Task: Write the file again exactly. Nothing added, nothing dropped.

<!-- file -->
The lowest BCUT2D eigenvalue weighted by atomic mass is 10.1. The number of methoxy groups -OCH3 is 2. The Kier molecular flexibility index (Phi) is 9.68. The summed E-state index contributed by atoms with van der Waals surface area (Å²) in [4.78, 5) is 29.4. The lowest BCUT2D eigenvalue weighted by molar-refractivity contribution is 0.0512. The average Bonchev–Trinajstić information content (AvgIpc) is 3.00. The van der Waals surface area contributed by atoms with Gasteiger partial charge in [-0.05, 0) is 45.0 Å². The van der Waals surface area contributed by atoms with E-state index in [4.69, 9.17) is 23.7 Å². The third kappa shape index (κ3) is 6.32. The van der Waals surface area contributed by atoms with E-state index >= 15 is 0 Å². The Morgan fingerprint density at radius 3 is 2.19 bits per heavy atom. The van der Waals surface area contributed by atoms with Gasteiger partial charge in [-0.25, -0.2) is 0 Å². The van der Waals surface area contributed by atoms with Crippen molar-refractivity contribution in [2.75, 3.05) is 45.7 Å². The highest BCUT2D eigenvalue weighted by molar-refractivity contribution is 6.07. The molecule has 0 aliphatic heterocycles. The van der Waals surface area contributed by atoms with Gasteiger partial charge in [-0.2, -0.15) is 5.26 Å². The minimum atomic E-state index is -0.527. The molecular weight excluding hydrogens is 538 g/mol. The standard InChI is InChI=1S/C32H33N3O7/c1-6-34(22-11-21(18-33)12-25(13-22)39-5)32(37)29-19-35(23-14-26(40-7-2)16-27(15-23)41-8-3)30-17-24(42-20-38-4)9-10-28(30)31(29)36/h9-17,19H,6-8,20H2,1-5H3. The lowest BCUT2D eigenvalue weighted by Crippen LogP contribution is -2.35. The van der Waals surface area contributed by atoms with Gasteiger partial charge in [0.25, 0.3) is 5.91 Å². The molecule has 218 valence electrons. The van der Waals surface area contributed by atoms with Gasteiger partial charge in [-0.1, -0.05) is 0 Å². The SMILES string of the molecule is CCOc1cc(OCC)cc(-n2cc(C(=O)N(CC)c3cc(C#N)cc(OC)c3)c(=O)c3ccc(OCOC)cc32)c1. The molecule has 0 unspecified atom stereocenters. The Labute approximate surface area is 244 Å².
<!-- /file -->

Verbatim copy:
The lowest BCUT2D eigenvalue weighted by atomic mass is 10.1. The number of methoxy groups -OCH3 is 2. The Kier molecular flexibility index (Phi) is 9.68. The summed E-state index contributed by atoms with van der Waals surface area (Å²) in [4.78, 5) is 29.4. The lowest BCUT2D eigenvalue weighted by molar-refractivity contribution is 0.0512. The average Bonchev–Trinajstić information content (AvgIpc) is 3.00. The van der Waals surface area contributed by atoms with Gasteiger partial charge in [-0.05, 0) is 45.0 Å². The van der Waals surface area contributed by atoms with E-state index in [4.69, 9.17) is 23.7 Å². The third kappa shape index (κ3) is 6.32. The van der Waals surface area contributed by atoms with E-state index >= 15 is 0 Å². The Morgan fingerprint density at radius 3 is 2.19 bits per heavy atom. The van der Waals surface area contributed by atoms with Gasteiger partial charge in [-0.25, -0.2) is 0 Å². The van der Waals surface area contributed by atoms with Crippen molar-refractivity contribution in [2.75, 3.05) is 45.7 Å². The highest BCUT2D eigenvalue weighted by molar-refractivity contribution is 6.07. The molecule has 0 aliphatic heterocycles. The van der Waals surface area contributed by atoms with Gasteiger partial charge in [-0.2, -0.15) is 5.26 Å². The minimum atomic E-state index is -0.527. The molecular weight excluding hydrogens is 538 g/mol. The standard InChI is InChI=1S/C32H33N3O7/c1-6-34(22-11-21(18-33)12-25(13-22)39-5)32(37)29-19-35(23-14-26(40-7-2)16-27(15-23)41-8-3)30-17-24(42-20-38-4)9-10-28(30)31(29)36/h9-17,19H,6-8,20H2,1-5H3. The lowest BCUT2D eigenvalue weighted by Crippen LogP contribution is -2.35. The van der Waals surface area contributed by atoms with Gasteiger partial charge in [0.25, 0.3) is 5.91 Å². The molecule has 218 valence electrons. The van der Waals surface area contributed by atoms with Gasteiger partial charge in [-0.1, -0.05) is 0 Å². The SMILES string of the molecule is CCOc1cc(OCC)cc(-n2cc(C(=O)N(CC)c3cc(C#N)cc(OC)c3)c(=O)c3ccc(OCOC)cc32)c1. The molecule has 0 unspecified atom stereocenters. The Labute approximate surface area is 244 Å².